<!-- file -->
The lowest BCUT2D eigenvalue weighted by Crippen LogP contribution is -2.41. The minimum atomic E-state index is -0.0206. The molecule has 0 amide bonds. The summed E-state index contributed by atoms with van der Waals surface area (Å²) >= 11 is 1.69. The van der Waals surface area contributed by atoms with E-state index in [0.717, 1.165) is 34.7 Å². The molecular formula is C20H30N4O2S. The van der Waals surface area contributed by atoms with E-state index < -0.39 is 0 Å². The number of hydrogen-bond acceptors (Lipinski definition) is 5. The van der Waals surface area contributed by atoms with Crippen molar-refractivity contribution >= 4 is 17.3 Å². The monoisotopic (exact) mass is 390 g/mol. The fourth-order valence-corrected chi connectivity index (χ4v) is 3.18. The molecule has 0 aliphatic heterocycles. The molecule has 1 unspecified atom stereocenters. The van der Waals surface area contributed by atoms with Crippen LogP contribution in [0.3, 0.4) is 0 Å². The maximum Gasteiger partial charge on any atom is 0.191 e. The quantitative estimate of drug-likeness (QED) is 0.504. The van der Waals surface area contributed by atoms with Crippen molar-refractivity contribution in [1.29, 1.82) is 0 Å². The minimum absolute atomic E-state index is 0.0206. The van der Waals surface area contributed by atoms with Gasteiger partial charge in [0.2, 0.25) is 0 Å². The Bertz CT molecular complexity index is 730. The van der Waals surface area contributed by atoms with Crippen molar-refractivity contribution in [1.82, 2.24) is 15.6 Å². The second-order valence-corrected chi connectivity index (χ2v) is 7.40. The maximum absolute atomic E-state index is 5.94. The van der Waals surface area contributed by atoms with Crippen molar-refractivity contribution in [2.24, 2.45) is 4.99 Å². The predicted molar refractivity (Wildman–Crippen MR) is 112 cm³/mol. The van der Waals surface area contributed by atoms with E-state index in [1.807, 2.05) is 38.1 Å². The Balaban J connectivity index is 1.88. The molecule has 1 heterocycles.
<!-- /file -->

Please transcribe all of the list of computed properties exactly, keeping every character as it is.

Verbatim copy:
The lowest BCUT2D eigenvalue weighted by Crippen LogP contribution is -2.41. The minimum atomic E-state index is -0.0206. The molecule has 0 amide bonds. The summed E-state index contributed by atoms with van der Waals surface area (Å²) >= 11 is 1.69. The van der Waals surface area contributed by atoms with E-state index in [0.717, 1.165) is 34.7 Å². The molecular formula is C20H30N4O2S. The van der Waals surface area contributed by atoms with E-state index < -0.39 is 0 Å². The number of hydrogen-bond acceptors (Lipinski definition) is 5. The van der Waals surface area contributed by atoms with Crippen molar-refractivity contribution >= 4 is 17.3 Å². The monoisotopic (exact) mass is 390 g/mol. The fourth-order valence-corrected chi connectivity index (χ4v) is 3.18. The molecule has 0 aliphatic heterocycles. The molecule has 1 unspecified atom stereocenters. The van der Waals surface area contributed by atoms with Crippen LogP contribution in [0.3, 0.4) is 0 Å². The maximum Gasteiger partial charge on any atom is 0.191 e. The quantitative estimate of drug-likeness (QED) is 0.504. The van der Waals surface area contributed by atoms with Crippen molar-refractivity contribution in [1.29, 1.82) is 0 Å². The minimum absolute atomic E-state index is 0.0206. The van der Waals surface area contributed by atoms with Gasteiger partial charge in [0.2, 0.25) is 0 Å². The Bertz CT molecular complexity index is 730. The van der Waals surface area contributed by atoms with Crippen molar-refractivity contribution in [1.82, 2.24) is 15.6 Å². The second-order valence-corrected chi connectivity index (χ2v) is 7.40. The maximum absolute atomic E-state index is 5.94. The van der Waals surface area contributed by atoms with Crippen molar-refractivity contribution in [2.24, 2.45) is 4.99 Å². The predicted molar refractivity (Wildman–Crippen MR) is 112 cm³/mol. The van der Waals surface area contributed by atoms with E-state index in [1.807, 2.05) is 38.1 Å². The Balaban J connectivity index is 1.88. The molecule has 1 heterocycles.